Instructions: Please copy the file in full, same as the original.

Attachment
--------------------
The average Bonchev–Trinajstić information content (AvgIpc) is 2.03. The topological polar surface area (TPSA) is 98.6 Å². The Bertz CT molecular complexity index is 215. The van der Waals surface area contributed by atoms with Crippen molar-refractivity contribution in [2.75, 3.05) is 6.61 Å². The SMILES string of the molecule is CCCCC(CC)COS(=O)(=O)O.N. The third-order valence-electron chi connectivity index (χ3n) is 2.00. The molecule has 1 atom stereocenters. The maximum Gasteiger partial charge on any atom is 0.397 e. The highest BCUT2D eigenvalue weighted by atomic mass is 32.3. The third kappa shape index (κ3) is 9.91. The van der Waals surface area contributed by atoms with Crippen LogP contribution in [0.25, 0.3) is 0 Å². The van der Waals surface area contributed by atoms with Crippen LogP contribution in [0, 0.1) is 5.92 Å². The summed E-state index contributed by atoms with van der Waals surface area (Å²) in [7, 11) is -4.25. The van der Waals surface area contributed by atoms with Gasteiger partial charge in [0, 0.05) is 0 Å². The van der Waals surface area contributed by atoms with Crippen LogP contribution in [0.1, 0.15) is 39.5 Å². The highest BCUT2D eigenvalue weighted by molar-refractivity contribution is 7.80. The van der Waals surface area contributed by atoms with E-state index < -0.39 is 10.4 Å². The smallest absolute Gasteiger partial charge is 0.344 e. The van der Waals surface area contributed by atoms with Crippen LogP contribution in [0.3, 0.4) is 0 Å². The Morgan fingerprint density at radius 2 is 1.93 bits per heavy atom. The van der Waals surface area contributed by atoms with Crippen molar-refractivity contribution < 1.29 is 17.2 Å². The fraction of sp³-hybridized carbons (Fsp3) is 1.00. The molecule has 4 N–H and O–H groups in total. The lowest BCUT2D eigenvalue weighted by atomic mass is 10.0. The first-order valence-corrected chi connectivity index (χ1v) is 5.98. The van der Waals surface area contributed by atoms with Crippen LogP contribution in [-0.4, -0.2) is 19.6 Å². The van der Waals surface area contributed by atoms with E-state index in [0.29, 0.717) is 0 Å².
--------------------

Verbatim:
The average Bonchev–Trinajstić information content (AvgIpc) is 2.03. The topological polar surface area (TPSA) is 98.6 Å². The Bertz CT molecular complexity index is 215. The van der Waals surface area contributed by atoms with Crippen molar-refractivity contribution in [2.75, 3.05) is 6.61 Å². The SMILES string of the molecule is CCCCC(CC)COS(=O)(=O)O.N. The third-order valence-electron chi connectivity index (χ3n) is 2.00. The molecule has 1 atom stereocenters. The maximum Gasteiger partial charge on any atom is 0.397 e. The highest BCUT2D eigenvalue weighted by atomic mass is 32.3. The third kappa shape index (κ3) is 9.91. The van der Waals surface area contributed by atoms with Crippen LogP contribution in [0.25, 0.3) is 0 Å². The van der Waals surface area contributed by atoms with Crippen LogP contribution in [0, 0.1) is 5.92 Å². The summed E-state index contributed by atoms with van der Waals surface area (Å²) in [7, 11) is -4.25. The van der Waals surface area contributed by atoms with Gasteiger partial charge in [0, 0.05) is 0 Å². The van der Waals surface area contributed by atoms with Crippen LogP contribution in [0.1, 0.15) is 39.5 Å². The highest BCUT2D eigenvalue weighted by molar-refractivity contribution is 7.80. The van der Waals surface area contributed by atoms with E-state index < -0.39 is 10.4 Å². The smallest absolute Gasteiger partial charge is 0.344 e. The van der Waals surface area contributed by atoms with Crippen LogP contribution in [0.3, 0.4) is 0 Å². The Morgan fingerprint density at radius 2 is 1.93 bits per heavy atom. The van der Waals surface area contributed by atoms with Crippen molar-refractivity contribution < 1.29 is 17.2 Å². The fraction of sp³-hybridized carbons (Fsp3) is 1.00. The molecule has 4 N–H and O–H groups in total. The lowest BCUT2D eigenvalue weighted by atomic mass is 10.0. The first-order valence-corrected chi connectivity index (χ1v) is 5.98. The van der Waals surface area contributed by atoms with Crippen LogP contribution in [-0.4, -0.2) is 19.6 Å². The van der Waals surface area contributed by atoms with E-state index in [0.29, 0.717) is 0 Å².